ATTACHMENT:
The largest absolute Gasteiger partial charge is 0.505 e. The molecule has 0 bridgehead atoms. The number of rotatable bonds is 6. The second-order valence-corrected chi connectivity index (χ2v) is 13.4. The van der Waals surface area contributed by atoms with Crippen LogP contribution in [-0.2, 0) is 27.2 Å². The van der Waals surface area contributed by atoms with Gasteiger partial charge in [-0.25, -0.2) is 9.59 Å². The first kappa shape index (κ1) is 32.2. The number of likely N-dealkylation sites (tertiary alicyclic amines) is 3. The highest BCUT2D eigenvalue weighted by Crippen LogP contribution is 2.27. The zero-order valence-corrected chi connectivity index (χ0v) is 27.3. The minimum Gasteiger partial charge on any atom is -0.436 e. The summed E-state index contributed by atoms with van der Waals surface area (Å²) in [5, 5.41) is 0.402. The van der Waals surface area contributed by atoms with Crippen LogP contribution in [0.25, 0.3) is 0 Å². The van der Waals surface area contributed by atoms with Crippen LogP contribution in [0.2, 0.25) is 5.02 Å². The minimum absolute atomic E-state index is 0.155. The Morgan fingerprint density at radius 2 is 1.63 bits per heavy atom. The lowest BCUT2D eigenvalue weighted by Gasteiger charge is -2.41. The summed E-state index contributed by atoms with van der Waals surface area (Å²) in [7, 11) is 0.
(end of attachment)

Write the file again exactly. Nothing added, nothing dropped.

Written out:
The largest absolute Gasteiger partial charge is 0.505 e. The molecule has 0 bridgehead atoms. The number of rotatable bonds is 6. The second-order valence-corrected chi connectivity index (χ2v) is 13.4. The van der Waals surface area contributed by atoms with Crippen LogP contribution in [-0.2, 0) is 27.2 Å². The van der Waals surface area contributed by atoms with Gasteiger partial charge in [-0.25, -0.2) is 9.59 Å². The first kappa shape index (κ1) is 32.2. The number of likely N-dealkylation sites (tertiary alicyclic amines) is 3. The highest BCUT2D eigenvalue weighted by Crippen LogP contribution is 2.27. The zero-order valence-corrected chi connectivity index (χ0v) is 27.3. The minimum Gasteiger partial charge on any atom is -0.436 e. The summed E-state index contributed by atoms with van der Waals surface area (Å²) in [5, 5.41) is 0.402. The van der Waals surface area contributed by atoms with Crippen LogP contribution in [0.25, 0.3) is 0 Å². The van der Waals surface area contributed by atoms with Crippen LogP contribution in [0.2, 0.25) is 5.02 Å². The minimum absolute atomic E-state index is 0.155. The Morgan fingerprint density at radius 2 is 1.63 bits per heavy atom. The lowest BCUT2D eigenvalue weighted by Gasteiger charge is -2.41. The summed E-state index contributed by atoms with van der Waals surface area (Å²) in [7, 11) is 0.